NSA Releases Guidance on Securing Wireless Devices While in Public
The National Security Agency (NSA) is addressing the general population with an information sheet containing guidance on securing wireless devices while out and about. The guidance also addresses government workers, critical infrastructure workers, and everyone else.
NSA’s guidance on Securing Wireless Devices in Public Settings covers “malicious techniques used by cyber actors to target wireless devices and ways to protect against it.”
“To ensure data, devices, and login credentials remain secure and uncompromised, cybersecurity is a crucial priority for users and businesses. This includes identifying higher-risk public networks and implementing security best practices while in public settings, whether connecting laptops, tablets, mobile phones, wearable accessories, or other devices with the ability to connect to the internet,” according to the document.
Using public WiFi, for instance, may open data and devices to compromise, as cybercriminals employ malicious access points, redirect to malicious websites, inject malicious proxies, and eavesdrop on network traffic, the agency notes.
“If users choose to connect to public Wi-Fi, they must take precautions,” the document reads. “Data sent over public Wi-Fi—especially open public Wi-Fi that does not require a password to access— is vulnerable to theft or manipulation. Even if a public Wi-Fi network requires a password, it might not encrypt traffic going over it. If the Wi-Fi network does encrypt the data, malicious actors can decrypt it if they know the pre-shared key.”
Malicious actors may coerce the network into using insecure protocols or obsolete encryption algorithms, or they can set up a fake access point, also known as an evil twin, to mimic the nearby expected public WiFi, giving the actor access to all data sent over the network.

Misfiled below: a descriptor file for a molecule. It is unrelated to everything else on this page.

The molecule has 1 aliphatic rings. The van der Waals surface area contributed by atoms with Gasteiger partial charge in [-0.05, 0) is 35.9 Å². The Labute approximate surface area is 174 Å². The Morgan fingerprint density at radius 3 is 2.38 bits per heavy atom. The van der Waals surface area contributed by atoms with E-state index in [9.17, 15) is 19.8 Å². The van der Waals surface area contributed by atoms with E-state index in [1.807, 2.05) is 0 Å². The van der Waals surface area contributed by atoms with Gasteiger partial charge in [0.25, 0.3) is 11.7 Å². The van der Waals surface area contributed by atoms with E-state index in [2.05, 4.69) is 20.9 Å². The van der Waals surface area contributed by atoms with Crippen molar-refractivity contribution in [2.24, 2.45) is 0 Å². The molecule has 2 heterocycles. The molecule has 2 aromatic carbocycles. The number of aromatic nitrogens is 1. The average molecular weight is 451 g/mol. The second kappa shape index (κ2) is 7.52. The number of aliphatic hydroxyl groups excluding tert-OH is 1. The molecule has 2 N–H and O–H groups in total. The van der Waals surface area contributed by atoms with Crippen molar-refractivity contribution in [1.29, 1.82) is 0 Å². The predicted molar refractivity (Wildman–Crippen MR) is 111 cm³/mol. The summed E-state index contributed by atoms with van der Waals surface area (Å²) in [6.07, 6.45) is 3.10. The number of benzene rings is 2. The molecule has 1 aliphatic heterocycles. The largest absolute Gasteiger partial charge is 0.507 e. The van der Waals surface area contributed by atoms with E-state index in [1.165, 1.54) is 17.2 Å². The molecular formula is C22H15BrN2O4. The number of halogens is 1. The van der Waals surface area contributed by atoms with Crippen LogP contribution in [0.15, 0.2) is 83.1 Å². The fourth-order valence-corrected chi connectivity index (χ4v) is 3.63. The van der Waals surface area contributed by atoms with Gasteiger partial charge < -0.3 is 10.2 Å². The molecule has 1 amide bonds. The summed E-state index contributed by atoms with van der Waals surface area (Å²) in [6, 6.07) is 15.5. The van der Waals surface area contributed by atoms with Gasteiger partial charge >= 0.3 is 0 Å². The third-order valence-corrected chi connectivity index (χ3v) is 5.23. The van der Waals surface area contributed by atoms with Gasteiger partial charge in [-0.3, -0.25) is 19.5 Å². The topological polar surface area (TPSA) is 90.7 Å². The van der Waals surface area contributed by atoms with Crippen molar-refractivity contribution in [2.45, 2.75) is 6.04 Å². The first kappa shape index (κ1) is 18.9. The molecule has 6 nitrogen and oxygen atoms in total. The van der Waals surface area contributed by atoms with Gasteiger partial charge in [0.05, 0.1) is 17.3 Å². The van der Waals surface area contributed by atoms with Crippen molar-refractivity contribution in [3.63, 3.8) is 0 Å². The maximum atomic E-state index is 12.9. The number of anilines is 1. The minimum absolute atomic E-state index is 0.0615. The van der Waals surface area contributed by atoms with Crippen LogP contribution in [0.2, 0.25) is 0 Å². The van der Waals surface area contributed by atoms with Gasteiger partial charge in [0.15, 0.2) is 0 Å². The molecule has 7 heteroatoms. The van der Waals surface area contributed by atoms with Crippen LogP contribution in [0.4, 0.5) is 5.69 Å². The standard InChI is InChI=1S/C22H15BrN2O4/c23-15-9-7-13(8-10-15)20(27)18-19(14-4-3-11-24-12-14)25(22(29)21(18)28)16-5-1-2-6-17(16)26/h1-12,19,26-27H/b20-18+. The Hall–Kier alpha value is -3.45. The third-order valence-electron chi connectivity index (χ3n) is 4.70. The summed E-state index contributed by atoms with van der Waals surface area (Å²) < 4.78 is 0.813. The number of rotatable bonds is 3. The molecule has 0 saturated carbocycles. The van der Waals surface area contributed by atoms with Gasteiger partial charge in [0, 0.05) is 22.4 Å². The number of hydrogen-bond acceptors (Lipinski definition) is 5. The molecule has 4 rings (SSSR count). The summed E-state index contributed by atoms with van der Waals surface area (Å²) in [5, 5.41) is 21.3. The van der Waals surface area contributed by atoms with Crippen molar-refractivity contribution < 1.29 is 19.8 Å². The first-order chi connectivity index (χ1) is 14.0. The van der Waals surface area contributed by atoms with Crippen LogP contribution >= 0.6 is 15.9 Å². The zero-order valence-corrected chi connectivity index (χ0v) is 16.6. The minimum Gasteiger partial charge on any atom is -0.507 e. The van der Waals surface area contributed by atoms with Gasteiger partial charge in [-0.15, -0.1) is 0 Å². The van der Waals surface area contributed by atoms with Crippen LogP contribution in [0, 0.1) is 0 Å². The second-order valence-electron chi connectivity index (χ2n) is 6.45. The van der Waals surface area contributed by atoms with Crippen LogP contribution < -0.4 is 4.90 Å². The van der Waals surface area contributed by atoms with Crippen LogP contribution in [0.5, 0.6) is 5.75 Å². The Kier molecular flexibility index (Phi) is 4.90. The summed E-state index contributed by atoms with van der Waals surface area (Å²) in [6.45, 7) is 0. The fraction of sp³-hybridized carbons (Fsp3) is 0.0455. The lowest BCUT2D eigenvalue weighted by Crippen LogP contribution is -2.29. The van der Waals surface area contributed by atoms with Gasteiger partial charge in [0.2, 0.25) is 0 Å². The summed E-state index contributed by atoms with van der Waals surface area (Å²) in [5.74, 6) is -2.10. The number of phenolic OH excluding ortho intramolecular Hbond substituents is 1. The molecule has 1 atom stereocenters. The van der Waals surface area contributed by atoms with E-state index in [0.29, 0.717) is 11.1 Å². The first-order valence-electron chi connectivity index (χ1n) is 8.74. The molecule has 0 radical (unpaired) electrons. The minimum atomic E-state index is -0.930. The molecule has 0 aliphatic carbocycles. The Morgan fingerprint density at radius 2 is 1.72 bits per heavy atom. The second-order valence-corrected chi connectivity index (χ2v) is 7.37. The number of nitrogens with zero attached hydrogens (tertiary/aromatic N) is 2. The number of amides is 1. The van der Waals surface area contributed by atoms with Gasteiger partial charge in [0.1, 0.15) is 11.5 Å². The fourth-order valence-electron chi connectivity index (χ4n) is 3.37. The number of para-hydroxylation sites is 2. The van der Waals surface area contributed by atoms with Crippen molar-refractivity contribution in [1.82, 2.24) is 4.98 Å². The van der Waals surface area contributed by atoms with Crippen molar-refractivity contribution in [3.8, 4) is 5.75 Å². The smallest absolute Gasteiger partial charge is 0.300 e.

Unencrypted network traffic or traffic that is easily decrypted can also be captured using open-source tools, exposing sensitive data, the NSA warns.
“If connecting to a public Wi-Fi network, NSA strongly advises using a personal or corporate-provided virtual private network (VPN) to encrypt the traffic,” the guidance reads. “In addition, users should incorporate secure browsing methods, such as only accessing websites that use Hypertext Transfer Protocol Secure (HTTPS).”
The document also covers the secure use of Bluetooth and NFC protocols, and offers a comprehensive list of Do’s and Don’ts as “complete security is never guaranteed,” according to the agency.
These tips include patching devices and their underlying software with the latest fixes, enabling multi-factor authentication, and using security solutions. Users are also told to consider additional security measures, including limiting/disabling device location features, creating strong device passwords, and only using trusted device accessories, such as original charging cables.
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